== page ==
Located in Nara province, Tōdaiji, the “Great Eastern Temple” is one of Japan’s most famous and historically significant temples.
The temple was built in 752 as the head temple of all provincial Buddhist temples of Japan.
It grew so powerful that the capital was moved from Nara to Nagaoka in 784 to try and reduce the temple’s influence on government affairs.
Todaiji’s main hall, the Daibutsuden ( AKA Big Buddha Hall) is the world’s largest wooden building, even more incredible is that the present version is only two thirds of the original temple hall’s size.
The massive building houses one of Japan’s largest bronze statues of Buddha (Daibutsu).
The 15 metres tall, serene seated Buddha represents Vairocana and is flanked by two Bodhisattvas. It’s an impressive sight as you head into the dim exterior of the hall.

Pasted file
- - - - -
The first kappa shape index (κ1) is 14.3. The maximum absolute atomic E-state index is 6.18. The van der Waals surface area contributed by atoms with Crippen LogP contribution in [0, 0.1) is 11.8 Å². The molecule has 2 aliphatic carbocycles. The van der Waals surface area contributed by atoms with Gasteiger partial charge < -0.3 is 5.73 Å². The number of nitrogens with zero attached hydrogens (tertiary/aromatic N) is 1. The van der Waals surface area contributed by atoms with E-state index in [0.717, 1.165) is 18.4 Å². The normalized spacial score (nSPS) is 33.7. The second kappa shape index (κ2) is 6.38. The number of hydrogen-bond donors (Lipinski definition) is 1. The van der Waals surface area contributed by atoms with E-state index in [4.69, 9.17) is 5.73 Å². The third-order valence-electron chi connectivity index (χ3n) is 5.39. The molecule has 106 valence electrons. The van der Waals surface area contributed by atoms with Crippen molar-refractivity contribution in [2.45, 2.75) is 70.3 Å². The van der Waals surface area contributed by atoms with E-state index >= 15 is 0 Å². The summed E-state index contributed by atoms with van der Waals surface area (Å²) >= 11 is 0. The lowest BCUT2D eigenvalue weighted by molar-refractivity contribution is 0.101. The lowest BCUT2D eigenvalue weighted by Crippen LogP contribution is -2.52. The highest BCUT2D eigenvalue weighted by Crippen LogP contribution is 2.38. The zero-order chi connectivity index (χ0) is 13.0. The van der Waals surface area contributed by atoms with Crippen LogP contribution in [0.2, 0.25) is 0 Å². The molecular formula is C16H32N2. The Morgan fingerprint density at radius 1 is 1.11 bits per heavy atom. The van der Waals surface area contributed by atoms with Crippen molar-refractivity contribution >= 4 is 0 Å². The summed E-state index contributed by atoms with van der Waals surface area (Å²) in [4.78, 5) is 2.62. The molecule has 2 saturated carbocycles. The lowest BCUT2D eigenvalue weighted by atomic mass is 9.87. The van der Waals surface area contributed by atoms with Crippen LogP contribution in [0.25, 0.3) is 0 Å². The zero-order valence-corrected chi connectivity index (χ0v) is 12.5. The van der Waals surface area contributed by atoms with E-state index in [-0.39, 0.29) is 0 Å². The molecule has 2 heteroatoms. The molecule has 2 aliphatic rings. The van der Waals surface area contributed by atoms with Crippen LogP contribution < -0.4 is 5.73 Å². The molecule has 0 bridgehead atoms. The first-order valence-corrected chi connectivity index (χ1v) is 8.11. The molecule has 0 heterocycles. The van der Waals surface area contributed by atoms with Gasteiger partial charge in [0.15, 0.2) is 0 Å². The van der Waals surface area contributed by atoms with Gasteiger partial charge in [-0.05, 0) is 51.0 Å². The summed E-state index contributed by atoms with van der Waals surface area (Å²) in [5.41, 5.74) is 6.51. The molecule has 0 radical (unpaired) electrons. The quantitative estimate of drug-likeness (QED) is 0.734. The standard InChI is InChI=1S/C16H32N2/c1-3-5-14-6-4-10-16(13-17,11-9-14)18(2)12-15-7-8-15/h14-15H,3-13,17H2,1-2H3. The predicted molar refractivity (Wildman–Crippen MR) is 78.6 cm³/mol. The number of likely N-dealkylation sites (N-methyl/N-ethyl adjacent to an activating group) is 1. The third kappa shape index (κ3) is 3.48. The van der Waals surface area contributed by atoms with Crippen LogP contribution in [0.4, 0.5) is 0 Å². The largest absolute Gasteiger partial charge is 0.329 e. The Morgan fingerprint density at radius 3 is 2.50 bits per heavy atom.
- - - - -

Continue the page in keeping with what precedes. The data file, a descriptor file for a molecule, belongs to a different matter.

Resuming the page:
The statue’s shoulders are 28 meters across and there are 960 six curls on its head.
Below we can see another huge wooden statue, this time of Pindola Bharadvaja (or Binzuru in Japanese).
There is a belief that if you have a bodily ailment, you must rub the corresponding part of Pindola, then rub the same part on yourself and it will be cured. Hence the somewhat weathered condition of this old deity.
It’s an impressive place, especially in the gorgeous sunshine – shame I am gurning hideously – it somewhat detracts from the lovely building behind us!!